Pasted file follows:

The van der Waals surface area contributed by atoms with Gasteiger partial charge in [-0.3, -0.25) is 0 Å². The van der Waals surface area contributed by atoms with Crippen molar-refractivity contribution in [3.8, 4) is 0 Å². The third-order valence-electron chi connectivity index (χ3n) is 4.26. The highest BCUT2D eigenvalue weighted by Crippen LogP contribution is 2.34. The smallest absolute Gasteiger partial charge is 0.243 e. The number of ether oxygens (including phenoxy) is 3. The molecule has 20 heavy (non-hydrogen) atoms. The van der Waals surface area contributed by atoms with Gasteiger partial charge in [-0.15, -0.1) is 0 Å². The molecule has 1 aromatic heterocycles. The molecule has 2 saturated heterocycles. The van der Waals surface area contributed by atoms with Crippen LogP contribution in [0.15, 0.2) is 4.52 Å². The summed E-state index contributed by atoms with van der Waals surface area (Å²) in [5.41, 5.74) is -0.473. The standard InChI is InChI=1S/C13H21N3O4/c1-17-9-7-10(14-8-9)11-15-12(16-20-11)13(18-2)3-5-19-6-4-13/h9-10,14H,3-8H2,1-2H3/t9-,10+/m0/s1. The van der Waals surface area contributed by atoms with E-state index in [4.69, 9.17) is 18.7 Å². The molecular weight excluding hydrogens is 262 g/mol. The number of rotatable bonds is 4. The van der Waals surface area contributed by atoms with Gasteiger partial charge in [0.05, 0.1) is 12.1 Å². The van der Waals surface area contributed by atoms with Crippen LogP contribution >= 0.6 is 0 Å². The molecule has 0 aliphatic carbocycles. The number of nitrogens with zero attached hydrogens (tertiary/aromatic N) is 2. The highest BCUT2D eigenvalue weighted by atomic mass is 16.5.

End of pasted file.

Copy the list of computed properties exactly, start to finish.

The van der Waals surface area contributed by atoms with Gasteiger partial charge in [-0.3, -0.25) is 0 Å². The van der Waals surface area contributed by atoms with Crippen molar-refractivity contribution in [3.8, 4) is 0 Å². The third-order valence-electron chi connectivity index (χ3n) is 4.26. The highest BCUT2D eigenvalue weighted by Crippen LogP contribution is 2.34. The smallest absolute Gasteiger partial charge is 0.243 e. The number of ether oxygens (including phenoxy) is 3. The molecule has 20 heavy (non-hydrogen) atoms. The van der Waals surface area contributed by atoms with Gasteiger partial charge in [-0.15, -0.1) is 0 Å². The molecule has 1 aromatic heterocycles. The molecule has 2 saturated heterocycles. The van der Waals surface area contributed by atoms with Crippen LogP contribution in [0.15, 0.2) is 4.52 Å². The summed E-state index contributed by atoms with van der Waals surface area (Å²) in [5.41, 5.74) is -0.473. The standard InChI is InChI=1S/C13H21N3O4/c1-17-9-7-10(14-8-9)11-15-12(16-20-11)13(18-2)3-5-19-6-4-13/h9-10,14H,3-8H2,1-2H3/t9-,10+/m0/s1. The van der Waals surface area contributed by atoms with E-state index in [4.69, 9.17) is 18.7 Å². The molecular weight excluding hydrogens is 262 g/mol. The number of rotatable bonds is 4. The van der Waals surface area contributed by atoms with Gasteiger partial charge in [0.05, 0.1) is 12.1 Å². The van der Waals surface area contributed by atoms with Crippen LogP contribution >= 0.6 is 0 Å². The molecule has 0 aliphatic carbocycles. The number of nitrogens with zero attached hydrogens (tertiary/aromatic N) is 2. The highest BCUT2D eigenvalue weighted by atomic mass is 16.5.